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  23. Environmental Ontology in Deep Ecology and Mahayana Buddhism.Chin-Fa Cheng - 2016 - Environmental Ethics 38 (2):145-163.
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  24. Is It Possible to Care for Ecosystems? Policy Paralysis and Ecosystem Management.Robert K. Garcia & Jonathan A. Newman - 2016 - Ethics, Policy and Environment 19 (2):170-182.
    Conservationists have two types of arguments for why we should conserve ecosystems: instrumental and intrinsic value arguments. Instrumental arguments contend that we ought to conserve ecosystems because of the benefits that humans, or other morally relevant individuals, derive from ecosystems. Conservationists are often loath to rely too heavily on the instrumental argument because it could potentially force them to admit that some ecosystems are not at all useful to humans, or that if they are, they are not more useful than (...)
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  25. Deep Incarnation: From Deep History to Post-Axial Religion.Niels Henrik Gregersen - 2016 - Hts Theological Studies 72 (4):1-12.
    This article presents in broad outline the theological concept of deep incarnation and brings it into dialogue with correlative ideas of deep history and deep sociality. It will be argued that neither Christology, nor evolution, can be properly understood from a chronocentric perspective. Evolution is not only about development but also about the exploration of ecospace. Likewise, a contemporary Christology should explicate incarnation as a divine assumption of the full ecospace of the material world of creation. It will then be (...)
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  26. Is Broad the New Deep in Environmental Ethics? A Comparison of Broad Ecological Justice and Deep Ecology. Kortetmäki - 2016 - Ethics and the Environment 21 (1):89-108.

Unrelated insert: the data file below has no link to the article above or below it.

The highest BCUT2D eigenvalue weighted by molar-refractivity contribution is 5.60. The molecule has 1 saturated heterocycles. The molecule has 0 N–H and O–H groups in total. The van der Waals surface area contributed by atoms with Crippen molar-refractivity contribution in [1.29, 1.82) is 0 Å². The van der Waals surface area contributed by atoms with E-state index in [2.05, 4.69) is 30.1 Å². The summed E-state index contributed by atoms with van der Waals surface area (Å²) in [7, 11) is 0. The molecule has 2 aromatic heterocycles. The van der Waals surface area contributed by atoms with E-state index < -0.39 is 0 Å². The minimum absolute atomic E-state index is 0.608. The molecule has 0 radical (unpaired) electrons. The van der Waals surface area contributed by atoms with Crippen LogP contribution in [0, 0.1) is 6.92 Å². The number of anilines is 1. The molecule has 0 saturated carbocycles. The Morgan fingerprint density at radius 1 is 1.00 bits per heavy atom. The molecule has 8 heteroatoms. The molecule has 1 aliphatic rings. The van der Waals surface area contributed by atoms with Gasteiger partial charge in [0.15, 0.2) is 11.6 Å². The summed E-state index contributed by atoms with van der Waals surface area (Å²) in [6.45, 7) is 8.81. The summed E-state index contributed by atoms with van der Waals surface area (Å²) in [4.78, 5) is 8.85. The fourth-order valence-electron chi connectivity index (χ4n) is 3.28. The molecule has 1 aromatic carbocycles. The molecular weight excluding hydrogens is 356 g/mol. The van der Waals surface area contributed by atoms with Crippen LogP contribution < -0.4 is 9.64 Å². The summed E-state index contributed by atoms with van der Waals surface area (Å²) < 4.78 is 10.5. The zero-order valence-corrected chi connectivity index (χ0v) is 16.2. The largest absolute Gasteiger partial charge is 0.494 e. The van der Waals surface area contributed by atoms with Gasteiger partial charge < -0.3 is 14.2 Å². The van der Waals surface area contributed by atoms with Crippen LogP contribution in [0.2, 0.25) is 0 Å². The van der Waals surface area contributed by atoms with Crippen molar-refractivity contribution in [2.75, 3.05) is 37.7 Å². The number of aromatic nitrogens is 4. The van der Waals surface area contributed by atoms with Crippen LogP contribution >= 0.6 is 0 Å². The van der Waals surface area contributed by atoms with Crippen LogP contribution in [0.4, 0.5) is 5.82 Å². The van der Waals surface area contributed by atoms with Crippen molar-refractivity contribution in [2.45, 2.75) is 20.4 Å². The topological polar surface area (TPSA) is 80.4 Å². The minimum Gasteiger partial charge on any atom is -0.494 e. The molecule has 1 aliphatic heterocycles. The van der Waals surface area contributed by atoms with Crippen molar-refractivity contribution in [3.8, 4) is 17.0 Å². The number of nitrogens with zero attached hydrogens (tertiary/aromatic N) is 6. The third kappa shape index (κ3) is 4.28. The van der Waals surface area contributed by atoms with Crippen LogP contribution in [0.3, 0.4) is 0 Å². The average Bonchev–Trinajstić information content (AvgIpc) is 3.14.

There are different views on which issues can be considered as questions of justice. Until rather recently, the distributive paradigm, or the view that justice is primarily and mostly an issue of distributing certain goods, has dominated the discussion in social justice. Today, distributive paradigm has been challenged by the idea that justice also has other important dimensions such as recognition—the ‘cultural’ dimension of justice that concerns respect and social relations—and participation, the ‘political’ dimension. I propose that this multidimensional approach (...)
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  27. On the Enduring Importance of Deep Ecology.Tony Lynch & Stephen Norris - 2016 - Environmental Ethics 38 (1):63-75.
    It is common to hear that deep ecology “has reached its logical conclusion and exhausted itself” in a vacuous anthropomorphism and absurd nonanthropocentrism. These conclusions should be rejected. Properly understood, neither objection poses a serious problem for deep ecology so much as for the ethic of “ecological holism” which some philosophers—wrongly—have taken to arise from deep ecology. Deep ecology is not such an ethic, but is best understood as an aesthetically articulated conception of what, following Robinson Jeffers, may be called (...)
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  28. Foraging Behavior of Fire Ant Solenopsis Saevissima (Smith) (Hymenoptera: Formicidae) in Felis Catus Linnaeus (Carnivora: Felidae) Carcass.Tatiane Tagliatti Maciel, Bruno Corrêa Barbosa & Fabio Prezoto - 2016 - Sociobiology 62 (4).
    Solenopsis saevissima fire ants were found foraging in a Felis catus carcass over tissues an secretions present in holes and mucosa. The ants built a dirt-made physical structure around the carcass, which prevented necrophagous flies from laying eggs or larvae in the body. These observations are relevant to increasing knowledge on the role of this ant genus in the decaying process of other animal corpses, including humans.
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  29. Deep Ecology, the Holistic Critique of Enlightenment Dualism, and the Irony of History.Andy Scerri - 2016 - Environmental Values 25 (5):527-551.